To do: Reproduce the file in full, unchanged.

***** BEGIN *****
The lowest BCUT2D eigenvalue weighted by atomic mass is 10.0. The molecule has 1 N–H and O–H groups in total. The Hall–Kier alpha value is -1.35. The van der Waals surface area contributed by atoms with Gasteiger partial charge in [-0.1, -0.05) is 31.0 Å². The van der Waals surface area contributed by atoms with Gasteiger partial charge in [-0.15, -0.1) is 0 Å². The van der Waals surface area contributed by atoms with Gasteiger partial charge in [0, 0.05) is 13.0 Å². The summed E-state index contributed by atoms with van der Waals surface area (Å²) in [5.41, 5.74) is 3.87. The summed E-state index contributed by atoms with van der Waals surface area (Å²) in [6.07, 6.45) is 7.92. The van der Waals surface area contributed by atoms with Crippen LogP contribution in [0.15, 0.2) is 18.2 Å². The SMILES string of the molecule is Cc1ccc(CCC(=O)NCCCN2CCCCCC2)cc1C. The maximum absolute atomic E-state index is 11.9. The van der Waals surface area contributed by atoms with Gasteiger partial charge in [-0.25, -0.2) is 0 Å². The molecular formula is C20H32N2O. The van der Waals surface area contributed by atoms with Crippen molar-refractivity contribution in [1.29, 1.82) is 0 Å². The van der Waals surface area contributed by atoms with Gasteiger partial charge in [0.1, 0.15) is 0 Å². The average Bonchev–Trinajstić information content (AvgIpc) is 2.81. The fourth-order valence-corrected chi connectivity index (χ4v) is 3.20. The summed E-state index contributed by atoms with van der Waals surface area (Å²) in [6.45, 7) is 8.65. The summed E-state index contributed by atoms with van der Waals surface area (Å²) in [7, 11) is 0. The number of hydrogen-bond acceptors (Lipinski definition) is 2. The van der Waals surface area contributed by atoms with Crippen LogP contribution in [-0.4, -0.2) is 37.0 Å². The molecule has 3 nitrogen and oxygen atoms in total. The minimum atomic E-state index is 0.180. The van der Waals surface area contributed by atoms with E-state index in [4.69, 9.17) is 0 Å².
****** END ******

The lowest BCUT2D eigenvalue weighted by atomic mass is 10.0. The molecule has 1 N–H and O–H groups in total. The Hall–Kier alpha value is -1.35. The van der Waals surface area contributed by atoms with Gasteiger partial charge in [-0.1, -0.05) is 31.0 Å². The van der Waals surface area contributed by atoms with Gasteiger partial charge in [-0.15, -0.1) is 0 Å². The van der Waals surface area contributed by atoms with Gasteiger partial charge in [0, 0.05) is 13.0 Å². The summed E-state index contributed by atoms with van der Waals surface area (Å²) in [5.41, 5.74) is 3.87. The summed E-state index contributed by atoms with van der Waals surface area (Å²) in [6.07, 6.45) is 7.92. The van der Waals surface area contributed by atoms with Crippen LogP contribution in [0.15, 0.2) is 18.2 Å². The SMILES string of the molecule is Cc1ccc(CCC(=O)NCCCN2CCCCCC2)cc1C. The maximum absolute atomic E-state index is 11.9. The van der Waals surface area contributed by atoms with Gasteiger partial charge in [-0.25, -0.2) is 0 Å². The molecular formula is C20H32N2O. The van der Waals surface area contributed by atoms with Crippen molar-refractivity contribution in [1.29, 1.82) is 0 Å². The van der Waals surface area contributed by atoms with Gasteiger partial charge in [0.1, 0.15) is 0 Å². The average Bonchev–Trinajstić information content (AvgIpc) is 2.81. The fourth-order valence-corrected chi connectivity index (χ4v) is 3.20. The summed E-state index contributed by atoms with van der Waals surface area (Å²) in [6.45, 7) is 8.65. The summed E-state index contributed by atoms with van der Waals surface area (Å²) in [7, 11) is 0. The number of hydrogen-bond acceptors (Lipinski definition) is 2. The van der Waals surface area contributed by atoms with Crippen LogP contribution in [-0.4, -0.2) is 37.0 Å². The molecule has 3 nitrogen and oxygen atoms in total. The minimum atomic E-state index is 0.180. The van der Waals surface area contributed by atoms with E-state index in [4.69, 9.17) is 0 Å².